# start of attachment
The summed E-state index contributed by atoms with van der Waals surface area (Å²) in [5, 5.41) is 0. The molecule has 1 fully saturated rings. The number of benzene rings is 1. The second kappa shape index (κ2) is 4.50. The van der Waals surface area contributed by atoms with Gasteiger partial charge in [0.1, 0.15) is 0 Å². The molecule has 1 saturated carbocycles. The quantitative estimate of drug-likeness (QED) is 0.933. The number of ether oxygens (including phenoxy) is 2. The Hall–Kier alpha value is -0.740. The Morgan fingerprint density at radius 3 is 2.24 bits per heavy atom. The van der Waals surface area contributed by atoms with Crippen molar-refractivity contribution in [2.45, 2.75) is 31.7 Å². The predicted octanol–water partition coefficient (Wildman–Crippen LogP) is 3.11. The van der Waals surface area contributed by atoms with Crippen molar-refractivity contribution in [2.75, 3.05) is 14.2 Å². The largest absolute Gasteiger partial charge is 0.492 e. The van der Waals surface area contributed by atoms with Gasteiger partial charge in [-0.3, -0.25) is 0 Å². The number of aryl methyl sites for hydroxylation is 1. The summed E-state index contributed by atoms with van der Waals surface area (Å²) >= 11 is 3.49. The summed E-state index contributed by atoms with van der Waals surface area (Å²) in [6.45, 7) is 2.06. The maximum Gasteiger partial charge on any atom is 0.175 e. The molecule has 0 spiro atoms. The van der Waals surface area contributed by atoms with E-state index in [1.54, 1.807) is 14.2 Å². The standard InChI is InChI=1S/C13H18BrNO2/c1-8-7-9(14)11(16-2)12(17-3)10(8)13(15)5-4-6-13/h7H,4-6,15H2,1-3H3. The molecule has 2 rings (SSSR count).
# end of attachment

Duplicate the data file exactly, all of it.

The summed E-state index contributed by atoms with van der Waals surface area (Å²) in [5, 5.41) is 0. The molecule has 1 fully saturated rings. The number of benzene rings is 1. The second kappa shape index (κ2) is 4.50. The van der Waals surface area contributed by atoms with Gasteiger partial charge in [0.1, 0.15) is 0 Å². The molecule has 1 saturated carbocycles. The quantitative estimate of drug-likeness (QED) is 0.933. The number of ether oxygens (including phenoxy) is 2. The Hall–Kier alpha value is -0.740. The Morgan fingerprint density at radius 3 is 2.24 bits per heavy atom. The van der Waals surface area contributed by atoms with Crippen molar-refractivity contribution in [2.45, 2.75) is 31.7 Å². The predicted octanol–water partition coefficient (Wildman–Crippen LogP) is 3.11. The van der Waals surface area contributed by atoms with Crippen molar-refractivity contribution in [2.75, 3.05) is 14.2 Å². The largest absolute Gasteiger partial charge is 0.492 e. The van der Waals surface area contributed by atoms with Gasteiger partial charge in [-0.3, -0.25) is 0 Å². The number of aryl methyl sites for hydroxylation is 1. The summed E-state index contributed by atoms with van der Waals surface area (Å²) >= 11 is 3.49. The summed E-state index contributed by atoms with van der Waals surface area (Å²) in [6.45, 7) is 2.06. The maximum Gasteiger partial charge on any atom is 0.175 e. The molecule has 0 spiro atoms. The van der Waals surface area contributed by atoms with E-state index in [1.54, 1.807) is 14.2 Å². The standard InChI is InChI=1S/C13H18BrNO2/c1-8-7-9(14)11(16-2)12(17-3)10(8)13(15)5-4-6-13/h7H,4-6,15H2,1-3H3. The molecule has 2 rings (SSSR count).